To Give and Not Count the Cost: St. Ignatius and the Good Soldier

A touching moment in today’s news: the Medal of Honor award was given to one James C. McCloughan, a former army medic who saved the lives of ten members of his platoon in Vietnam and risked his life in “acts of gallantry and intrepidity above and beyond the call of duty.” At one point he ran 100 meters through heavy fire to carry an injured person to safety. With complete disregard for personal safety, he kept rescuing soldiers even after he himself was wounded. It was recounted that while he was carrying his comrades in arms to safety, McCloughan prayed. He promised God that if it was God’s will for him to live through that trial, the first thing he would do as soon as he was able, was to tell his father that he loved him, a promise he fulfilled again and again throughout the rest of his father’s life. Once he had prayed this prayer in battle, McCloughan said he felt a great sense of peace wash over him.

How fitting that this beautiful ceremony today happened to be on the feast of St. Ignatius of Loyola, the soldier-turned-saint and founder of the Jesuit Order. This great saint’s famous “Spiritual Exercises” guide participants to greater discernment of God’s will, leading them to follow that will no matter the personal cost. Perhaps it is this which is truly the charism of the good soldier: “to give and not count the cost.”

When we are feeling bruised by circumstances of this world, we can choose to change how we perceive the situation: and with Ignatian self-surrender, transform our wounds into a medal of honor, the honor of service given out of love, even if the only one who notices is our loving Father. When we “give and do not count the cost” we realize it is the way those who have us loved the most have done for us. We honor their legacy when we do the same for others, above all, for the love of God.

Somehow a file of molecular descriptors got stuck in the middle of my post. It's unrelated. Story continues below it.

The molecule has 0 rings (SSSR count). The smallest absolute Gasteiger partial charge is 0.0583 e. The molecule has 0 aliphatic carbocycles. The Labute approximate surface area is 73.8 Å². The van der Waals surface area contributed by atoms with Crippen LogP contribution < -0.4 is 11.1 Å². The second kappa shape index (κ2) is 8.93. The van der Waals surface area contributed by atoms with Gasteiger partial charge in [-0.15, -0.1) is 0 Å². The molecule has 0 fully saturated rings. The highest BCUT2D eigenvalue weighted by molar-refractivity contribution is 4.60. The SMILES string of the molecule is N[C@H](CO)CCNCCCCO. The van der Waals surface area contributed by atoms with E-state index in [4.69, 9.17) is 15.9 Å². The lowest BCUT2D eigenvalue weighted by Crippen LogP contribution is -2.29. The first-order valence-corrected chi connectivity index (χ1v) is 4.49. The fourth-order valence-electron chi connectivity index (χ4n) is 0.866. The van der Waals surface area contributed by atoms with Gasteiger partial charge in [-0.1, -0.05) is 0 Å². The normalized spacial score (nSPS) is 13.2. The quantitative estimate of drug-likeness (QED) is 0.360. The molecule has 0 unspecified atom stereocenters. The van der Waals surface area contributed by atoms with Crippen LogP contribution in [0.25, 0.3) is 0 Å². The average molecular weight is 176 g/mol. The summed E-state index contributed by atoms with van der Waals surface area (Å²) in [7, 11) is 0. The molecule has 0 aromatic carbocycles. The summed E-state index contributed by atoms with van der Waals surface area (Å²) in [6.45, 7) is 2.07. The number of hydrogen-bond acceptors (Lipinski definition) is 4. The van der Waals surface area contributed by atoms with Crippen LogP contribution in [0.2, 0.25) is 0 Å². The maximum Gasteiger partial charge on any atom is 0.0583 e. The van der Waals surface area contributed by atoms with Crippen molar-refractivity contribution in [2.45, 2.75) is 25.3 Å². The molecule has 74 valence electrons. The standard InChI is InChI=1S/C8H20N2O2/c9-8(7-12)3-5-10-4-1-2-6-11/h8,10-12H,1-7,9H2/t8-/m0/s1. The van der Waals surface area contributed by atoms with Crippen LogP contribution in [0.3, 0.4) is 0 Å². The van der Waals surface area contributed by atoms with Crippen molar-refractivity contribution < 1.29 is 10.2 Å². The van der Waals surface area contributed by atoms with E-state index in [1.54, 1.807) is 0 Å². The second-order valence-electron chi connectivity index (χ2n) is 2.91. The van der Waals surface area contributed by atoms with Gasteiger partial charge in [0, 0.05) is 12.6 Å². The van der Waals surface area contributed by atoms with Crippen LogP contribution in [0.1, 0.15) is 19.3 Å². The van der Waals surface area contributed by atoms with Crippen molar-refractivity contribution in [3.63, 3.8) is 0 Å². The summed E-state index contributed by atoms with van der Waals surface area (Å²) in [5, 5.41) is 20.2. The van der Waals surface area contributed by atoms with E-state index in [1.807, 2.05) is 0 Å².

Read today’s featured poem and prayer by St. Ignatius while recalling that the saint had been a soldier, and note the best characteristics of the good soldier: that amazing combination of strength and humility which has imbued the words of this brilliant spiritual teacher. Our featured song by Bryan Adams presents a more contemporary expression of offering everything to the beloved. Listen to it as though a prayer rather than just a romantic ballad, and the effects can be quite powerful.

bryan adams everything i do lyrics

Ignatius of Loyola - Peter Paul Rubens
Ignatius of Loyola – Peter Paul Rubens


Take, Lord, and receive all my liberty,
my memory, my understanding,
and my entire will,
All I have and call my own.

You have given all to me.
To you, Lord, I return it.

Everything is yours; do with it what you will.
Give me only your love and your grace,
that is enough for me.

Just Because You Are My God

Just Because You Are My God
Oh, my God, I want to love you
Not that I might gain eternal heaven
Nor escape eternal hell
But, Lord, to love you just because
you are my God.

Grant me to give to you
And not to count the cost,
To fight for you
And not to mind the wounds,
To labor and to ask for no reward except the knowledge that I serve my God.

—Saint Ignatius Loyola (1491–1556)

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